Through the Door: A Horn-Player’s Journey (ISBN 3 : 978-0578739724, 2020) by David Krehbiel has been released for worldwide distribution. The book is a memoir by Krehbiel relating his journey as a talented horn player for the Chicago, Detroit, and San Francisco symphony orchestras, all while covering up his dyslexia and severe anxiety. The book takes the reader on a fast-paced adventure as Krehbiel succeeds in his musical career while combatting his fears. In his journeyed career, Krehbiel crosses the paths of many of the great talents of the twentieth century including Fritz Reiner and Arthur Fiedler. Through the Door: A Horn-Player’s Journey is a story of hope and self-discovery that will appeal to music lovers and non-music lovers alike. The book is available in paperback for $16.99 and a Kindle version is available for $14.99.
Writing Through the Door: A Horn-Player’s Journey was a labor of love for me, said David Krehbiel. I have been lucky my entire professional life and was able to overcome my anxiety and dyslexia for the career of my dreams which I recount in this memoir.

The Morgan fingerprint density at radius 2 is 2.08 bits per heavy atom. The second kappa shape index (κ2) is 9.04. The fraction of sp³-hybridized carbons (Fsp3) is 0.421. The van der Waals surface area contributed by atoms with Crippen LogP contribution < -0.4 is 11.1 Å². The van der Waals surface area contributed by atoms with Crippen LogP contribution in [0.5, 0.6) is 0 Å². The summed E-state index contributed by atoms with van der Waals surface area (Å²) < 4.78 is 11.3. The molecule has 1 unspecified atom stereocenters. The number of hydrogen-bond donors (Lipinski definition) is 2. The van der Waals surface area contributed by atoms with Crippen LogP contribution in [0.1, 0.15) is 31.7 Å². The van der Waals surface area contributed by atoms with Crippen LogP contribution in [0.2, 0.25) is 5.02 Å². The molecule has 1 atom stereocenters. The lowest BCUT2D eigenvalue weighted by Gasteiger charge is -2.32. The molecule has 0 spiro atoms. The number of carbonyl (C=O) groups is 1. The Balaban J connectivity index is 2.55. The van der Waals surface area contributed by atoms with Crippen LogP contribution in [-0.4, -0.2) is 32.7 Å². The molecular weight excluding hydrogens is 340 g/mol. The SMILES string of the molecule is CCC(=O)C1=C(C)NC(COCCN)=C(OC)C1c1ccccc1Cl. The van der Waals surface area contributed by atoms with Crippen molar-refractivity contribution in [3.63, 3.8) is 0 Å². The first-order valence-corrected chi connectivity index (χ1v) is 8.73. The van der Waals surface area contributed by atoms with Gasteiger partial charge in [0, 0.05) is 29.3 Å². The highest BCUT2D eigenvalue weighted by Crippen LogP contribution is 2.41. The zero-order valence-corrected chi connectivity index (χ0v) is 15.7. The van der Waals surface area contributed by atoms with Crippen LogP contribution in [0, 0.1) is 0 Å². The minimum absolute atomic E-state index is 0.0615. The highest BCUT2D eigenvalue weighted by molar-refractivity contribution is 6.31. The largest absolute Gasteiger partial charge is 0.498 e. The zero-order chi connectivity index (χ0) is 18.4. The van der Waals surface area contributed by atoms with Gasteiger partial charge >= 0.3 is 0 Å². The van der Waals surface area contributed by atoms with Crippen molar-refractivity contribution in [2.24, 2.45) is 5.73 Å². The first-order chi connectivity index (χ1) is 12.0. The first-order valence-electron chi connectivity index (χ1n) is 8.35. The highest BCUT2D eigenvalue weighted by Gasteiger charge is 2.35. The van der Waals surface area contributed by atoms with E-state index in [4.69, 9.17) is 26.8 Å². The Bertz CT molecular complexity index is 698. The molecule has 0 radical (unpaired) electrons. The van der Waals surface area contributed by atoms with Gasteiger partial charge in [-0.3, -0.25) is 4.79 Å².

For the music lover, I know my stories will entertain them with tales from years at the symphonies, concluded Krehbiel. But for so many others who face severe anxiety in their daily life or suffer from dyslexia, I hope the book inspires them to pursue their dreams without fear.
Through the Door: A Horn-Player’s Journey is written with Krehbiels famed humor which he was renowned for when he played for the symphonies. It also offers his own formula for overcoming the deep anxiety he faced during his career that can be easily used by readers.
About the Author
As a college freshman at Fresno State, David Krehbiel began his career on the horn as a member of the newly formed Fresno Philharmonic. After transferring and graduating from Northwestern University, for five years he became the youngest member of the Chicago Symphony Orchestra. In 1963, he was appointed principal horn of the Detroit Symphony where he played and taught at Wayne State University for nine years. For the next twenty- six years, he was the principal horn of the San Francisco Symphony where he taught at the San Francisco Conservatory of Music and the Music Academy of the West. After retiring as principal horn, he taught for a time at the Colburn School in Los Angeles where he was awarded an Honorary Doctorate. He was a founding member and later conductor of Summit Brass and has been conductor and soloist at many International Horn Workshops.
He lives with his wife, Carol, in their hometown of Reedley, California on their farm overlooking the Kings River.